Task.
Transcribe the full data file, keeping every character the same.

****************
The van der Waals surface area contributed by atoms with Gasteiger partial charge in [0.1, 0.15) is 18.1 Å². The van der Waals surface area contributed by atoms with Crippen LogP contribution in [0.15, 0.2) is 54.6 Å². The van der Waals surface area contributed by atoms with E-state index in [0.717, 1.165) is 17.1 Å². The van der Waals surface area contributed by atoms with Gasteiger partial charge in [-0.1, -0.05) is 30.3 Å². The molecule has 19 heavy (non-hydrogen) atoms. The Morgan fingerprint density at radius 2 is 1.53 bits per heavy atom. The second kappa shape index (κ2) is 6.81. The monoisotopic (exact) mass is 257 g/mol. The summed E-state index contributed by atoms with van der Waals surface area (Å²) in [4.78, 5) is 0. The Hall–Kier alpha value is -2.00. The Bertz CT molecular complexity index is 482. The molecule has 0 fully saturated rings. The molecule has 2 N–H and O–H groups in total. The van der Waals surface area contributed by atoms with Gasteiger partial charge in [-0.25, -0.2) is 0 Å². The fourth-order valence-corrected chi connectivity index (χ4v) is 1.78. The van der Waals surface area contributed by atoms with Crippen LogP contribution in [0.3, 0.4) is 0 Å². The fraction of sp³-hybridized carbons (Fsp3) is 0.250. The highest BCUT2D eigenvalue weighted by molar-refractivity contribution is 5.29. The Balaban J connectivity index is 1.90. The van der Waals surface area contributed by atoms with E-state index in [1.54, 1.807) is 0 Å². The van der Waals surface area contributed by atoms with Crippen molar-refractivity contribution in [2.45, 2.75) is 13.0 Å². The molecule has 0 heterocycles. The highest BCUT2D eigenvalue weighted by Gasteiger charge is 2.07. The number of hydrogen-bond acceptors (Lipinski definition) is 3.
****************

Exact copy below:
The van der Waals surface area contributed by atoms with Gasteiger partial charge in [0.1, 0.15) is 18.1 Å². The van der Waals surface area contributed by atoms with Crippen LogP contribution in [0.15, 0.2) is 54.6 Å². The van der Waals surface area contributed by atoms with E-state index in [0.717, 1.165) is 17.1 Å². The van der Waals surface area contributed by atoms with Gasteiger partial charge in [-0.1, -0.05) is 30.3 Å². The molecule has 19 heavy (non-hydrogen) atoms. The Morgan fingerprint density at radius 2 is 1.53 bits per heavy atom. The second kappa shape index (κ2) is 6.81. The monoisotopic (exact) mass is 257 g/mol. The summed E-state index contributed by atoms with van der Waals surface area (Å²) in [4.78, 5) is 0. The Hall–Kier alpha value is -2.00. The Bertz CT molecular complexity index is 482. The molecule has 0 fully saturated rings. The molecule has 2 N–H and O–H groups in total. The van der Waals surface area contributed by atoms with Gasteiger partial charge in [-0.25, -0.2) is 0 Å². The fourth-order valence-corrected chi connectivity index (χ4v) is 1.78. The van der Waals surface area contributed by atoms with Crippen LogP contribution in [0.3, 0.4) is 0 Å². The fraction of sp³-hybridized carbons (Fsp3) is 0.250. The highest BCUT2D eigenvalue weighted by molar-refractivity contribution is 5.29. The Balaban J connectivity index is 1.90. The van der Waals surface area contributed by atoms with E-state index in [1.54, 1.807) is 0 Å². The van der Waals surface area contributed by atoms with Crippen molar-refractivity contribution in [2.45, 2.75) is 13.0 Å². The molecule has 0 heterocycles. The highest BCUT2D eigenvalue weighted by Gasteiger charge is 2.07. The number of hydrogen-bond acceptors (Lipinski definition) is 3.